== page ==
Gordon the Shepherd and his Pinched Nerve

Check out Gordon! He is a rescued shepherd that caught our hearts the moment we met him. He is an absolute Velcro dog and thinks he is only ten pounds. When Gordon started limping horribly, his fur mom was very concerned. It got to the point where within a few days Gordon wasn’t weight bearing hardly at all in his one front leg. His limp was horrible and he wasn’t getting up without help and didn’t come to greet mom at the door when she came home. The veterinarian couldn’t tell what was wrong and said they’d need an MRI and possibly surgery.


Not wanting to go that route unless there were no other options, Gordon’s mom gave us a call first. Gordon waltzed in non weight bearing on the one front leg and was in complete spasm throughout his neck. Upon further investigation, Gordon had always been a big puller on his lead. This had lead to a significant pinched nerve at the base of his neck.


After his first adjustment, Gordon began to weight bear about fifty percent of the time. Within three adjustments Gordon’s gait had completely resolved and he wasn’t limping any longer. He was getting up and greeting mom at the door and even running on his walks. His energy was back and overall he felt amazing again. All of this without ever having to go under the knife! Sometimes the simplest solutions are the ones we tend to ignore, we are so glad Gordon’s mom didn’t!


To watch a before and after video of Gordon- click here!


Reverse Sneezing in Dogs

Reverse Sneezing And Your Dog – What Is It?

reversesneezeReverse sneezing is a common respiratory event in dogs characterized by sudden, rapid, and repeated inhalations through the nose, followed by snorts and gagging. This can be a terrifying experience for dog owners. The good news? It doesn’t appear to be harmful for dogs without underlying conditions such as heart disease. In fact, many dogs are normal before and after a reverse sneezing attack. Why does this occur then?

What is the cause?

                  There are a few potential causes of a reverse sneeze. However, the most common appear to be the result of soft palate irritation. This can be caused by many factors including:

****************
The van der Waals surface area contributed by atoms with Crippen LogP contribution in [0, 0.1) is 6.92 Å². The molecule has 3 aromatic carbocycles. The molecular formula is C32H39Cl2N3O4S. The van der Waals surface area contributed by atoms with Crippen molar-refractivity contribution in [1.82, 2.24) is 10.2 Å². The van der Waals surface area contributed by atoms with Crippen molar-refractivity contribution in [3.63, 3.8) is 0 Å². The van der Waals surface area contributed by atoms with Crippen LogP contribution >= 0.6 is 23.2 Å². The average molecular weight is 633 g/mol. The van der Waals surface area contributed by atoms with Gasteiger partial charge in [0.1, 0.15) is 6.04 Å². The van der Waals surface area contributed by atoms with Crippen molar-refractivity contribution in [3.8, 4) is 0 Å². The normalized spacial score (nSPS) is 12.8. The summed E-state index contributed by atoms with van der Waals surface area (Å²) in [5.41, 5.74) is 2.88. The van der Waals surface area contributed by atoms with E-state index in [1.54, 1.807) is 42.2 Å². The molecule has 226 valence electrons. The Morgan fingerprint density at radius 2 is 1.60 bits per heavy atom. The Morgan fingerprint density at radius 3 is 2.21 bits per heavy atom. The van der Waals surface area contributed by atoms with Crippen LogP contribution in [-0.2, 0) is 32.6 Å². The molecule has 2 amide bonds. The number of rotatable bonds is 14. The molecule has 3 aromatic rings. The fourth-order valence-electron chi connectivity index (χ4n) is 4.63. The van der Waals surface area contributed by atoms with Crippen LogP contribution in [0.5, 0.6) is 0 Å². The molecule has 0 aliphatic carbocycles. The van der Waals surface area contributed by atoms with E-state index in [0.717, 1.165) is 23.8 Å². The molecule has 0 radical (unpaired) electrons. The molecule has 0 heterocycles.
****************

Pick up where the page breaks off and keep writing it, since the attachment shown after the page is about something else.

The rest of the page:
• Excitement
  • Eating or drinking
  • Exercise
  • Irritation of the throat via a leash
  • Foreign bodies in the throat

These potential irritators lead to a narrowing of the airway making it temporarily difficult to breathe. As a result, a dog will try and remove the offending aggravator by rapidly breathing in an out – which may sound like choking. This is the body’s way of trying to clear the affected respiratory area.

reversesneezeHow to treat reverse sneezing?

Typically, a dog will not need any treatment. Most episodes end up resolving quickly on their own. However, there are a couple of treatment methods that can be used depending on the severity of the condition. To begin with, some believe an episode can be shortened by closing the dog’s nostrils with your hand and gently massaging the throat for a few seconds. It is possible this works by helping the dog relax and forcing them to breathe through their mouth. If the episode doesn’t resolve quickly, or is chronic, vets may recommend anti-histamines. This appears to be rarely necessary though.

Reverse sneezing is a scary condition the first time an owner experiences it. After all, it can sound a lot like choking. It is rarely an issue for dogs though. In fact, most dogs are completely normal after an episode. It typically doesn’t require anything more than time. However, if you are concerned about your pet’s health, certainly contact your veterinarian.


Youtube Link to example: